College of Agriculture & Natural Resources
AGNR Research

Pioneer Health Research from Veterinary Medicine Professor Attracts Over $2.3 Million in New Funding

Cryptococcus stain; Dr. Meiqing Shi
Photo Credit: 
Yale Rosen; Edwin Remsberg

The College of Agriculture and Natural Resources has a strong commitment to health, and Associate Professor Dr. Meiqing Shi in the Department of Veterinary Medicine is bolstering that commitment through unmatched research in his field. With Dr. Shi’s expertise in fungal infections and his extensive training in a very rare and unique type of analysis known as intravital microscopy, he was the first person in the world to look at fungal progression in the brain in actual live samples. Today, the college announces two large grants from the National Institutes of Health totaling over $2.3 million to fund Dr. Shi’s important and innovative research.

Infections can come in many different forms and from many different places. Some are bacterial, some are viral, and some are fungal. Many people don’t think about the distinction, but different types of infections work in distinct ways throughout the body, and have distinct treatment methods. For example, meningitis can be caused by a fungus called Cryptococcus. One million people per year are infected, and more alarmingly 60% of those infected will die from the disease (600,000 per year). Cryptococcosis is an opportunistic infection that occurs in people with weakened immune systems, including HIV/AIDS patients, organ transplant recipients, cancer patients, and many others. It is actually the top killer for patients with HIV.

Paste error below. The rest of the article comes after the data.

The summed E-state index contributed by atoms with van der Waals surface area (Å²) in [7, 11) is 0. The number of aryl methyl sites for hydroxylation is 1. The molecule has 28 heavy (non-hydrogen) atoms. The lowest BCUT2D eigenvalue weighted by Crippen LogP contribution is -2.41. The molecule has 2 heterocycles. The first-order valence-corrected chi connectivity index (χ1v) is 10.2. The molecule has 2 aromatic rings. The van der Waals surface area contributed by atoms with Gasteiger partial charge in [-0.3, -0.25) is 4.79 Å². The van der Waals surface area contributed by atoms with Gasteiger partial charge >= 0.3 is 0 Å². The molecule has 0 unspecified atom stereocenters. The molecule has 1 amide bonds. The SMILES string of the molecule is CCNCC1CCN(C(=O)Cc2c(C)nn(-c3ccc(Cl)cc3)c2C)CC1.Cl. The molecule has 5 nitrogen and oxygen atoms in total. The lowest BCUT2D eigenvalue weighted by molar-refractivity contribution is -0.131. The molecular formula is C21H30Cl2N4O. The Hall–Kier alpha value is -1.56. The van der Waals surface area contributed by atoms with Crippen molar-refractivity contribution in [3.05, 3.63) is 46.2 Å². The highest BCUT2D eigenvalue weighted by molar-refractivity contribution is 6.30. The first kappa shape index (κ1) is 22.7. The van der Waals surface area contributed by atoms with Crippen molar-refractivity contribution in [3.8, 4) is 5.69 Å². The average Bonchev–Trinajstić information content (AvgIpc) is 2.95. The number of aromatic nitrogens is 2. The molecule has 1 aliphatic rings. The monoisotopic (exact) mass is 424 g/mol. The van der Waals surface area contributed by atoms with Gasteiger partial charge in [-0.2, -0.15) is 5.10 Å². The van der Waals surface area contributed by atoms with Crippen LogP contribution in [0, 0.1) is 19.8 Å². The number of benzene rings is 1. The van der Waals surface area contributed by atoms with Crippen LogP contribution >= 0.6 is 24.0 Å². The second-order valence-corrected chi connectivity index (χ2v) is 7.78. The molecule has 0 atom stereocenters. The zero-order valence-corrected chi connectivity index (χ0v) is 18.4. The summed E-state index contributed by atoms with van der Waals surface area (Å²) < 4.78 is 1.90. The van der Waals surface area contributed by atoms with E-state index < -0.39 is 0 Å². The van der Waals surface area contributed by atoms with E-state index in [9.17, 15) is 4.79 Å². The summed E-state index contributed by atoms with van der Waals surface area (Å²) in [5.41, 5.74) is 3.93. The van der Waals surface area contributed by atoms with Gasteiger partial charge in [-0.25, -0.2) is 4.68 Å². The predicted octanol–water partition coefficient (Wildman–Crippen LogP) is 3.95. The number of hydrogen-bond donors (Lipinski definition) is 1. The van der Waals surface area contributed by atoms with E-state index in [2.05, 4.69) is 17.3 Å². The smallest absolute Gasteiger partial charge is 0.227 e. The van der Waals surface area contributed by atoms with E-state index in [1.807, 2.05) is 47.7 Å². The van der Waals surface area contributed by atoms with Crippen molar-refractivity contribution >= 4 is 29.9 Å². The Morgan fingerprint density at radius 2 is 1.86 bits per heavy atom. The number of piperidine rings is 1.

The problem with studying this deadly fungal infection is that it gets into the brain so quickly, by the time you examine a tissue sample, you learn little to nothing about the actual infection process. The fungus has no problem getting into the brain, but our medications do. In order to develop appropriate treatment strategies and medications, we need to understand this process.

This case invites the intravital microscopy process. Using this innovative and unique technique, you can see the immune cells, fungal cells, and progression of the infection all with distinct color markers and in real time in a living sample. This data is much more useful and valuable for the study of infection and disease progression.

Dr. Shi is not only showcasing our college’s commitment to human health and well-being, but he is also making our college and The University of Maryland a standout institution. He is one of a relatively small group around the world extensively trained in this technique, and he is the pioneer researcher applying this technique to fungal infections like Cryptococcosis. His research will focus on both how the immune cells interact with the fungus, and how the fungus passes into the brain. With this research, scientists can work towards a treatment to combat this deadly fungal infection.

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